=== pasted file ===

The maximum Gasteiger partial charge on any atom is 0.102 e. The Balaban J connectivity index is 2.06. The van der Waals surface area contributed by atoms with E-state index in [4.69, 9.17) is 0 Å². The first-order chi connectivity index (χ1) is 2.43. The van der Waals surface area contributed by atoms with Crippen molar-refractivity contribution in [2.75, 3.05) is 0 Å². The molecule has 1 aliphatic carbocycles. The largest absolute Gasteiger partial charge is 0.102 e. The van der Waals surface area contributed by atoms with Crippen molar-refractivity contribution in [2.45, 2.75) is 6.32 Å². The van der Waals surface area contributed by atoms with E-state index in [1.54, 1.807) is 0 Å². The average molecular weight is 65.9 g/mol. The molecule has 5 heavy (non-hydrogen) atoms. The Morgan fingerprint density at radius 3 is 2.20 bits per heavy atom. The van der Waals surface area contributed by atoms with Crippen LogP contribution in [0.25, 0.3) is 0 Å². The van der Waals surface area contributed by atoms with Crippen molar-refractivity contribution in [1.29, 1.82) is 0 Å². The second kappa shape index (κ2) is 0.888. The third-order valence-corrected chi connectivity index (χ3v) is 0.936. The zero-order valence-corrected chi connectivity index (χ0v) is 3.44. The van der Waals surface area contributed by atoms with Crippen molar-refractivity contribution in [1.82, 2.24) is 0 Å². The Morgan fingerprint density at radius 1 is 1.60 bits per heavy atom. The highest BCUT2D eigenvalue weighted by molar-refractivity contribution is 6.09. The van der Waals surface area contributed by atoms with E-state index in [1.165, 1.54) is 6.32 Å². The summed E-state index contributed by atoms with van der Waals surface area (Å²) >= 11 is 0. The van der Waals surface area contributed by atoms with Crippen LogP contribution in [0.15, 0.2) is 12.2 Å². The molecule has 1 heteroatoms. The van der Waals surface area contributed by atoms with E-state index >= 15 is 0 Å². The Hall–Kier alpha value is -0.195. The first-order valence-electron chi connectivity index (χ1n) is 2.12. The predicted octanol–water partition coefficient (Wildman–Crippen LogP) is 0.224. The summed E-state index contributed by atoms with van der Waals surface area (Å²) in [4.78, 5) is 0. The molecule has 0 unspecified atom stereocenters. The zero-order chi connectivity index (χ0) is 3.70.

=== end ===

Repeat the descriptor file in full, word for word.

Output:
The maximum Gasteiger partial charge on any atom is 0.102 e. The Balaban J connectivity index is 2.06. The van der Waals surface area contributed by atoms with E-state index in [4.69, 9.17) is 0 Å². The first-order chi connectivity index (χ1) is 2.43. The van der Waals surface area contributed by atoms with Crippen molar-refractivity contribution in [2.75, 3.05) is 0 Å². The molecule has 1 aliphatic carbocycles. The largest absolute Gasteiger partial charge is 0.102 e. The van der Waals surface area contributed by atoms with Crippen molar-refractivity contribution in [2.45, 2.75) is 6.32 Å². The van der Waals surface area contributed by atoms with E-state index in [1.54, 1.807) is 0 Å². The average molecular weight is 65.9 g/mol. The molecule has 5 heavy (non-hydrogen) atoms. The Morgan fingerprint density at radius 3 is 2.20 bits per heavy atom. The van der Waals surface area contributed by atoms with Crippen LogP contribution in [0.25, 0.3) is 0 Å². The van der Waals surface area contributed by atoms with Crippen molar-refractivity contribution in [1.29, 1.82) is 0 Å². The second kappa shape index (κ2) is 0.888. The third-order valence-corrected chi connectivity index (χ3v) is 0.936. The zero-order valence-corrected chi connectivity index (χ0v) is 3.44. The van der Waals surface area contributed by atoms with Crippen molar-refractivity contribution in [1.82, 2.24) is 0 Å². The Morgan fingerprint density at radius 1 is 1.60 bits per heavy atom. The highest BCUT2D eigenvalue weighted by molar-refractivity contribution is 6.09. The van der Waals surface area contributed by atoms with E-state index in [1.165, 1.54) is 6.32 Å². The summed E-state index contributed by atoms with van der Waals surface area (Å²) >= 11 is 0. The van der Waals surface area contributed by atoms with Crippen LogP contribution in [0.15, 0.2) is 12.2 Å². The molecule has 1 heteroatoms. The van der Waals surface area contributed by atoms with E-state index >= 15 is 0 Å². The Hall–Kier alpha value is -0.195. The first-order valence-electron chi connectivity index (χ1n) is 2.12. The predicted octanol–water partition coefficient (Wildman–Crippen LogP) is 0.224. The summed E-state index contributed by atoms with van der Waals surface area (Å²) in [4.78, 5) is 0. The molecule has 0 unspecified atom stereocenters. The zero-order chi connectivity index (χ0) is 3.70.